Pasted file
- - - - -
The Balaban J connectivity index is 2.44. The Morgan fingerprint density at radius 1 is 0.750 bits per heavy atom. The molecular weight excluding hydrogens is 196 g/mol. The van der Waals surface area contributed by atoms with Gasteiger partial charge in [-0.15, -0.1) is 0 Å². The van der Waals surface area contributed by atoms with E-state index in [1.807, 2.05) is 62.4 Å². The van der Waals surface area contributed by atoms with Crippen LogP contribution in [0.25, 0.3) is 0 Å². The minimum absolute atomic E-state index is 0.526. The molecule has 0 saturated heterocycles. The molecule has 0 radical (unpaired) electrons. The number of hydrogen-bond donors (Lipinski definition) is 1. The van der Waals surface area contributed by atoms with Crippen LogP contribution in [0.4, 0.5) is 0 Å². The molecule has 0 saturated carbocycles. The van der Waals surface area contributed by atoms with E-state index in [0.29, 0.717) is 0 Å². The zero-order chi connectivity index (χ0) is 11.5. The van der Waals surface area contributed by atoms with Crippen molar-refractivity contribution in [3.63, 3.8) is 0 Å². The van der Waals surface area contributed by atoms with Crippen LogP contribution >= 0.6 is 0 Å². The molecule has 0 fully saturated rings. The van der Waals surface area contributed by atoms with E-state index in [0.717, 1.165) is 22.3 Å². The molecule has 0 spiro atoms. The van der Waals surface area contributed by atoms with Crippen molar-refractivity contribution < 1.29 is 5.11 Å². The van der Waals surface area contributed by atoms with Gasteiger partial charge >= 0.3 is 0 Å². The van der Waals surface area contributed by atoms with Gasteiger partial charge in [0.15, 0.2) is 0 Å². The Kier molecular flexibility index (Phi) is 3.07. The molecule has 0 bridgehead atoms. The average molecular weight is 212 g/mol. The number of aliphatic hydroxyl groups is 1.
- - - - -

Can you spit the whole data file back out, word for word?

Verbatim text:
The Balaban J connectivity index is 2.44. The Morgan fingerprint density at radius 1 is 0.750 bits per heavy atom. The molecular weight excluding hydrogens is 196 g/mol. The van der Waals surface area contributed by atoms with Gasteiger partial charge in [-0.15, -0.1) is 0 Å². The van der Waals surface area contributed by atoms with E-state index in [1.807, 2.05) is 62.4 Å². The van der Waals surface area contributed by atoms with Crippen LogP contribution in [0.25, 0.3) is 0 Å². The minimum absolute atomic E-state index is 0.526. The molecule has 0 saturated heterocycles. The molecule has 0 radical (unpaired) electrons. The number of hydrogen-bond donors (Lipinski definition) is 1. The van der Waals surface area contributed by atoms with Crippen LogP contribution in [0.4, 0.5) is 0 Å². The molecule has 0 saturated carbocycles. The van der Waals surface area contributed by atoms with E-state index in [0.29, 0.717) is 0 Å². The zero-order chi connectivity index (χ0) is 11.5. The van der Waals surface area contributed by atoms with Crippen molar-refractivity contribution in [3.63, 3.8) is 0 Å². The van der Waals surface area contributed by atoms with Crippen LogP contribution >= 0.6 is 0 Å². The molecule has 0 fully saturated rings. The van der Waals surface area contributed by atoms with E-state index in [0.717, 1.165) is 22.3 Å². The molecule has 0 spiro atoms. The van der Waals surface area contributed by atoms with Crippen molar-refractivity contribution < 1.29 is 5.11 Å². The van der Waals surface area contributed by atoms with Gasteiger partial charge >= 0.3 is 0 Å². The van der Waals surface area contributed by atoms with Gasteiger partial charge in [0.15, 0.2) is 0 Å². The Kier molecular flexibility index (Phi) is 3.07. The molecule has 0 bridgehead atoms. The average molecular weight is 212 g/mol. The number of aliphatic hydroxyl groups is 1.